1. A METHOD FOR CLEANING AND REMOVING CONTAMINATING DEPOSITS ON THE METAL SURFACES OF JET ENGINES HAVING A FORWARD AIR INTAKE AND A RARE EXHAUST OUTLET AND THE LIKE COMPRISING THE STEPS OF PROPELLING A CLEANING MATERIAL CONSISTING FROZEN DIOXANE IN COMMINUTED FORM AT THE AIR INTAKE AND EXHAUSTING THE GAS-VAPOR CONTAINING THE REMOVED DEPOSITS AT THE EXHAUST OUTLET.
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Cited By (27)

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US3296746A (en) * 1962-04-27 1967-01-10 Jr Joseph E Bowling Particle throwing apparatus
US3400017A (en) * 1967-03-21 1968-09-03 Chrysler Corp Turbine engine cleaning
US3830660A (en) * 1972-11-30 1974-08-20 Phillips Petroleum Co Method for operating a compressor
US3926371A (en) * 1974-09-17 1975-12-16 Us Agriculture Apparatus and system for mixing pesticide with water concurrently with spraying
US4116246A (en) * 1976-10-12 1978-09-26 Medalie Manufacturing Co. Beverage dispenser
WO1986003707A1 (en) * 1984-12-14 1986-07-03 Cryoblast Inc. Extrusion arrangement for cryogenic cleaning apparatus
US4631250A (en) * 1985-03-13 1986-12-23 Research Development Corporation Of Japan Process for removing covering film and apparatus therefor
US4747421A (en) * 1985-03-13 1988-05-31 Research Development Corporation Of Japan Apparatus for removing covering film
EP0288263A2 (en) * 1987-04-22 1988-10-26 The BOC Group, Inc. Apparatus and method for removing minute particles from a substrate
US4808235A (en) * 1987-01-20 1989-02-28 The Dow Chemical Company Cleaning gas turbine compressors
US4965968A (en) * 1985-03-02 1990-10-30 Kue Engineering Limited Blast cleaning
US5002078A (en) * 1989-08-11 1991-03-26 Lang And Co., Chemisch-Technische Produkte Kommanditgesellschaft Method of and cleaning agent for the cleaning of compressors, especially gas turbines
US5018544A (en) * 1990-03-06 1991-05-28 Ohmstede Mechanical Services, Inc. Apparatus for cleaning heat exchanger tube bundles
US5110015A (en) * 1989-12-12 1992-05-05 Tecnetics Industries, Inc. Sealing arrangement for dry good feeder
US5125979A (en) * 1990-07-02 1992-06-30 Xerox Corporation Carbon dioxide snow agglomeration and acceleration
US5679174A (en) * 1995-10-27 1997-10-21 Chromalloy Gas Turbine Corporation Process and apparatus for cleaning gas turbine engine components
US5931721A (en) * 1994-11-07 1999-08-03 Sumitomo Heavy Industries, Ltd. Aerosol surface processing
US5967156A (en) * 1994-11-07 1999-10-19 Krytek Corporation Processing a surface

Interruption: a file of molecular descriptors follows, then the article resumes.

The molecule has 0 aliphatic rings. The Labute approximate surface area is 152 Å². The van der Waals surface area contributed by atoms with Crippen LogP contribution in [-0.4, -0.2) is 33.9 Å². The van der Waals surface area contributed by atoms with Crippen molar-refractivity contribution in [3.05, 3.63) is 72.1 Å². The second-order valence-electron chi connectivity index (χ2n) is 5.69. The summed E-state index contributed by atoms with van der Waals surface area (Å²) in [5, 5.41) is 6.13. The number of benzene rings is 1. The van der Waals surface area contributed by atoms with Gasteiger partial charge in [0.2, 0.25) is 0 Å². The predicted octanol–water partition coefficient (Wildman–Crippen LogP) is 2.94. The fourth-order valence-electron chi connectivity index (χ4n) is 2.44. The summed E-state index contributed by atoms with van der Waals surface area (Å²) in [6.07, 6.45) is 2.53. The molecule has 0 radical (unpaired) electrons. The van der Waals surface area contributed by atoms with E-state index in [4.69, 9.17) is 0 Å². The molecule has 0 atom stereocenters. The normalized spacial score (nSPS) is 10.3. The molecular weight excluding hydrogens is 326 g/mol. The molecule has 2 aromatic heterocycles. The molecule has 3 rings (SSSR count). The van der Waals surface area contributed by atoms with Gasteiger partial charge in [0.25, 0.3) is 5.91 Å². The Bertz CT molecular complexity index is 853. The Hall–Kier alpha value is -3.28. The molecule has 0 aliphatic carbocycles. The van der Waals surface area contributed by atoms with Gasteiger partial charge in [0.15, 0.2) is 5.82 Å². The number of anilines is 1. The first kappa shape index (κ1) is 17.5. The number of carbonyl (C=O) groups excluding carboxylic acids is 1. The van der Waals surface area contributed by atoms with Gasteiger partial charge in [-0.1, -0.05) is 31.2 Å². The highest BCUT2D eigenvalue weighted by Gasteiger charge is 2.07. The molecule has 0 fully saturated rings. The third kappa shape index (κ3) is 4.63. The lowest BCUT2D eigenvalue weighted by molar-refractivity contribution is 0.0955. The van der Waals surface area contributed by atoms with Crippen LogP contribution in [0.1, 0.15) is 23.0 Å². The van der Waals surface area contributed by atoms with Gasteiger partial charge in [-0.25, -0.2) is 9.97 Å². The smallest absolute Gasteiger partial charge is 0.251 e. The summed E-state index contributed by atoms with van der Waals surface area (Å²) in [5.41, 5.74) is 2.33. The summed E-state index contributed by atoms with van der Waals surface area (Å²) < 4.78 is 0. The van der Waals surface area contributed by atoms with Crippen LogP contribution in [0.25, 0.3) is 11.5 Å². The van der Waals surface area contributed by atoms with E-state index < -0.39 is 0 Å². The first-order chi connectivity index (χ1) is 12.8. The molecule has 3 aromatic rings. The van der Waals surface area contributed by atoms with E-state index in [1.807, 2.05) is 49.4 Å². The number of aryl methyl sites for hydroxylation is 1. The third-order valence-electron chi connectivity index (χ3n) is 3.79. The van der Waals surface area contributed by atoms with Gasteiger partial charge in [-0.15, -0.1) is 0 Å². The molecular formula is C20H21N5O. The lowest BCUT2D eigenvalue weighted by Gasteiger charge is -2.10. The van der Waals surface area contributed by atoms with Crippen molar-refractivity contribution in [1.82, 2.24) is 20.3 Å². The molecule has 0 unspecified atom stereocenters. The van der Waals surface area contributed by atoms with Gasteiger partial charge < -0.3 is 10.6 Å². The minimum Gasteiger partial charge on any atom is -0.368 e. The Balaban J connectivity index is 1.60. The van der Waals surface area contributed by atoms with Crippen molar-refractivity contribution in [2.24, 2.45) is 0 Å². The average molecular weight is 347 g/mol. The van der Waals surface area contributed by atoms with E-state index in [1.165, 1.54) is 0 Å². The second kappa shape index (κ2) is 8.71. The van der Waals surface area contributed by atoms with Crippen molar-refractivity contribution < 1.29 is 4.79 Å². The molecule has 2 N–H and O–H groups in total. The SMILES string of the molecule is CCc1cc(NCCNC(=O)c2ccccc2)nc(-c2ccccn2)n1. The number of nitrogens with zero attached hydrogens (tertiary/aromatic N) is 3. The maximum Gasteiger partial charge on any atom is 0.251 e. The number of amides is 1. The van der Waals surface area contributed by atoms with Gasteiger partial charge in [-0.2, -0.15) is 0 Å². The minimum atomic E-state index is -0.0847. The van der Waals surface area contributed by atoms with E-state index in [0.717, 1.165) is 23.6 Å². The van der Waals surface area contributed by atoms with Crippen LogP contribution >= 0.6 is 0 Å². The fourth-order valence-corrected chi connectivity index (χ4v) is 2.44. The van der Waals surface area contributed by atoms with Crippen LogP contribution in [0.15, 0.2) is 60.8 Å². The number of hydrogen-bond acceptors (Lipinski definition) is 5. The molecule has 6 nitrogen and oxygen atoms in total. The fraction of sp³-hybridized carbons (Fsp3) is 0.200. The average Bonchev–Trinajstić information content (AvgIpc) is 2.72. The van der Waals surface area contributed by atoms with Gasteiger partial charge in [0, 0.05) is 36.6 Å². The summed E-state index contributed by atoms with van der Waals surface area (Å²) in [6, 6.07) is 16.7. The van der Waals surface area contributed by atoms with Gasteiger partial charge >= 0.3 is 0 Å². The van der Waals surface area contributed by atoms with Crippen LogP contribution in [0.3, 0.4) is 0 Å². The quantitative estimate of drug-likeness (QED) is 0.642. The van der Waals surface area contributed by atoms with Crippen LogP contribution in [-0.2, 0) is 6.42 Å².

US6039567A (en) * 1999-02-03 2000-03-21 Dove Systems, Inc. Arrangement for feeding abrasive dental powder
US6712080B1 (en) * 2002-02-15 2004-03-30 The United States Of America As Represented By The Secretary Of The Army Flushing system for removing lubricant coking in gas turbine bearings
US20050003741A1 (en) * 2003-07-03 2005-01-06 Carroll Robert Andrew Injecting an air stream with sublimable particles
US20080040872A1 (en) * 2004-06-14 2008-02-21 Carl-Johan Hjerpe System for Washing an Aero Gas Turbine Engine
US20080076328A1 (en) * 2006-09-27 2008-03-27 Mtu Aero Engines Gmbh Method for producing surface coatings on components
US20080178907A1 (en) * 2007-01-23 2008-07-31 Alstom Technology Ltd. Method for treating a thermally loaded component
WO2009106042A1 (en) * 2008-02-26 2009-09-03 Mtu Aero Engines Gmbh Method for cleaning of gas turbine components
WO2012025090A3 (en) * 2010-08-03 2012-05-10 Mtu Aero Engines Gmbh Cleaning of a turbo-machine stage
US9642299B2 (en) * 2012-10-23 2017-05-09 Eric J. Shaffer Granular fertilizer dispenser apparatus

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US2698265A (en) * 1950-12-15 1954-12-28 Standard Oil Co Method of removing carbon deposits from internal-combustion engines
US2699403A (en) * 1952-05-24 1955-01-11 Emmett J Courts Means and methods for cleaning and polishing automobiles
US2701220A (en) * 1953-12-22 1955-02-01 Corning Glass Works Method of cleaning glassworking tools

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US1529379A (en) * 1922-02-28 1925-03-10 Livingston A Thompson Food dispenser
US2342991A (en) * 1941-01-29 1944-02-29 Helen L Wikoff Production of low temperatures
US2378815A (en) * 1944-01-31 1945-06-19 Helen L Wikoff Production of low temperatures
US2601608A (en) * 1947-11-03 1952-06-24 Elmer K Hansen Grain unloader having a feed auger with an adjustable cover
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Cited By (35)

* Cited by examiner, † Cited by third party
Publication number Priority date Publication date Assignee Title
US3296746A (en) * 1962-04-27 1967-01-10 Jr Joseph E Bowling Particle throwing apparatus
US3400017A (en) * 1967-03-21 1968-09-03 Chrysler Corp Turbine engine cleaning
US3830660A (en) * 1972-11-30 1974-08-20 Phillips Petroleum Co Method for operating a compressor